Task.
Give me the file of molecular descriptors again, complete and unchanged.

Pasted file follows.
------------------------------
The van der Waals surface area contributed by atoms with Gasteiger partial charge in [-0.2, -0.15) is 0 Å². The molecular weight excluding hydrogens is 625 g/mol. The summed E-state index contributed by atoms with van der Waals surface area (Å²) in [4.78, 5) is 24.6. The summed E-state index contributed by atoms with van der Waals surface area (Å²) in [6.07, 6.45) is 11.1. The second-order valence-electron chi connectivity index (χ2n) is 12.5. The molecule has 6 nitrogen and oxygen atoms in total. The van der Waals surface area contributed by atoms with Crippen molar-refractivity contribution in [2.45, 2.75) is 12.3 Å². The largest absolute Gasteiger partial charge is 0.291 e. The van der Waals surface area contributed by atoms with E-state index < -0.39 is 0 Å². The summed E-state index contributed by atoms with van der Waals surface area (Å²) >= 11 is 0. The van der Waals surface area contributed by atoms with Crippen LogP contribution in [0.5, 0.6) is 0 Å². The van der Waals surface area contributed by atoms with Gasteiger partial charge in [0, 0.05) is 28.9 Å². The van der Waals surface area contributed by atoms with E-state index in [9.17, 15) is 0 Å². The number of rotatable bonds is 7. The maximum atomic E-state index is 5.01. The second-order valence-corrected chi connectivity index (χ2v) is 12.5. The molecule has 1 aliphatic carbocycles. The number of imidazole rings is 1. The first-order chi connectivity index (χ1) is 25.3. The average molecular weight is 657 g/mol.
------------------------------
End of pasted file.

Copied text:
The van der Waals surface area contributed by atoms with Gasteiger partial charge in [-0.2, -0.15) is 0 Å². The molecular weight excluding hydrogens is 625 g/mol. The summed E-state index contributed by atoms with van der Waals surface area (Å²) in [4.78, 5) is 24.6. The summed E-state index contributed by atoms with van der Waals surface area (Å²) in [6.07, 6.45) is 11.1. The second-order valence-electron chi connectivity index (χ2n) is 12.5. The molecule has 6 nitrogen and oxygen atoms in total. The van der Waals surface area contributed by atoms with Crippen molar-refractivity contribution in [2.45, 2.75) is 12.3 Å². The largest absolute Gasteiger partial charge is 0.291 e. The van der Waals surface area contributed by atoms with E-state index < -0.39 is 0 Å². The summed E-state index contributed by atoms with van der Waals surface area (Å²) >= 11 is 0. The van der Waals surface area contributed by atoms with Crippen LogP contribution in [0.5, 0.6) is 0 Å². The van der Waals surface area contributed by atoms with Gasteiger partial charge in [0, 0.05) is 28.9 Å². The van der Waals surface area contributed by atoms with E-state index in [9.17, 15) is 0 Å². The number of rotatable bonds is 7. The maximum atomic E-state index is 5.01. The second-order valence-corrected chi connectivity index (χ2v) is 12.5. The molecule has 1 aliphatic carbocycles. The number of imidazole rings is 1. The first-order chi connectivity index (χ1) is 25.3. The average molecular weight is 657 g/mol.